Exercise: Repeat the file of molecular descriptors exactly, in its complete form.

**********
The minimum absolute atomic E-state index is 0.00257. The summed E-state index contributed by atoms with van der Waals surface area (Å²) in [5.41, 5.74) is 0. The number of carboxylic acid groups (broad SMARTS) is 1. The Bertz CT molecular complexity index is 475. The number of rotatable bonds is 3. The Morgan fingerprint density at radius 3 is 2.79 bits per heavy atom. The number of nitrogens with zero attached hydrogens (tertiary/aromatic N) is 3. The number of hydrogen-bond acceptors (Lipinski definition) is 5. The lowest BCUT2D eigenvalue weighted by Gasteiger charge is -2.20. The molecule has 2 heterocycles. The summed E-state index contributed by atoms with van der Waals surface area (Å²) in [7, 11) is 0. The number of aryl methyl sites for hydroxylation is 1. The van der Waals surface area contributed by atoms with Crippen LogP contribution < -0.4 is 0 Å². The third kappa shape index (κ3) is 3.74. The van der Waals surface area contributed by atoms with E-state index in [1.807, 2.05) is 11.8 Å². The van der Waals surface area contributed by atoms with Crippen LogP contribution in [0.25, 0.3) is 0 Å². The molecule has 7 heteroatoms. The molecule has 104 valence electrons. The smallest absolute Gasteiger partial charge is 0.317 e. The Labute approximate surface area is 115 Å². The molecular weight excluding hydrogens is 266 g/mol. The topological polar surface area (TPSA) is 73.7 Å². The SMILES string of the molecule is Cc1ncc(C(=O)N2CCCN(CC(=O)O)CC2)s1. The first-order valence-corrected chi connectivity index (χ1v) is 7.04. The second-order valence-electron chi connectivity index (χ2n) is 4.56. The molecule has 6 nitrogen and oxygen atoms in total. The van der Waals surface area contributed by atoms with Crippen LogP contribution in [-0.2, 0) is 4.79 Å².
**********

The minimum absolute atomic E-state index is 0.00257. The summed E-state index contributed by atoms with van der Waals surface area (Å²) in [5.41, 5.74) is 0. The number of carboxylic acid groups (broad SMARTS) is 1. The Bertz CT molecular complexity index is 475. The number of rotatable bonds is 3. The Morgan fingerprint density at radius 3 is 2.79 bits per heavy atom. The number of nitrogens with zero attached hydrogens (tertiary/aromatic N) is 3. The number of hydrogen-bond acceptors (Lipinski definition) is 5. The lowest BCUT2D eigenvalue weighted by Gasteiger charge is -2.20. The molecule has 2 heterocycles. The summed E-state index contributed by atoms with van der Waals surface area (Å²) in [7, 11) is 0. The number of aryl methyl sites for hydroxylation is 1. The van der Waals surface area contributed by atoms with Crippen LogP contribution < -0.4 is 0 Å². The third kappa shape index (κ3) is 3.74. The van der Waals surface area contributed by atoms with E-state index in [1.807, 2.05) is 11.8 Å². The van der Waals surface area contributed by atoms with Crippen LogP contribution in [0.25, 0.3) is 0 Å². The molecule has 7 heteroatoms. The molecule has 104 valence electrons. The smallest absolute Gasteiger partial charge is 0.317 e. The Labute approximate surface area is 115 Å². The molecular weight excluding hydrogens is 266 g/mol. The topological polar surface area (TPSA) is 73.7 Å². The SMILES string of the molecule is Cc1ncc(C(=O)N2CCCN(CC(=O)O)CC2)s1. The first-order valence-corrected chi connectivity index (χ1v) is 7.04. The second-order valence-electron chi connectivity index (χ2n) is 4.56. The molecule has 6 nitrogen and oxygen atoms in total. The van der Waals surface area contributed by atoms with Crippen LogP contribution in [-0.2, 0) is 4.79 Å².